The recent report by Melchior et al on food insecurity raised concerns about the effectiveness of nutritional-assistance programs and highlighted the role played by maternal mental health and domestic violence. Evidence from Children's HealthWatch (www.childrenshealthwatch.org) provides additional information on the link between nutritional-assistance programs and children's health and well-being. Many income-eligible families are not reached by nutritional-assistance programs because of either bureaucratic barriers or insufficient funding.2,–,5  The evidence is clear that children benefit from nutritional-assistance programs, such as the Supplemental Nutrition Program for Women, Infants, and Children (WIC) and the Supplemental Nutrition Assistance Program (SNAP) (formerly Food Stamps), and eligible families who do not receive WIC and SNAP benefits have greater food insecurity than those who do.3,4  Thus, the problem is with the accessibility and reach of nutritional-assistance programs, not with their effectiveness.2,–,5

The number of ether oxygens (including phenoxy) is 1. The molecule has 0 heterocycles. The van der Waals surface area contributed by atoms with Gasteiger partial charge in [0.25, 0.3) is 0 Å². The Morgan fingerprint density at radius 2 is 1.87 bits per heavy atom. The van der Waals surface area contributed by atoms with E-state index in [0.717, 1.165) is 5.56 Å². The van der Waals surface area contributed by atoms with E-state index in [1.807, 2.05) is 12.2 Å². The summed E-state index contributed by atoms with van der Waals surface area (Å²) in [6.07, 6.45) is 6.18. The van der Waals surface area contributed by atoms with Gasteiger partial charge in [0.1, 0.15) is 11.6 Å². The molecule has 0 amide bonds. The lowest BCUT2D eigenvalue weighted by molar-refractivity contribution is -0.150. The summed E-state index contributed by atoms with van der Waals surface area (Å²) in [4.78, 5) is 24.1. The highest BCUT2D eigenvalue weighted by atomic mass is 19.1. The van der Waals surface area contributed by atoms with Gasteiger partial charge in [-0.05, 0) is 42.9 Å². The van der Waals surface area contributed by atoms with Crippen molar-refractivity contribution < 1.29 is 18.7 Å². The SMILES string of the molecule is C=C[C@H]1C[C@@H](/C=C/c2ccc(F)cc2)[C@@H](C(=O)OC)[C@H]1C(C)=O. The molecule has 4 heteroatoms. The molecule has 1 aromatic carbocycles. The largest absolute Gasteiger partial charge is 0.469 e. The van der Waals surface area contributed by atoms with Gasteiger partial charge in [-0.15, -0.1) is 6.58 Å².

Unfortunately,...

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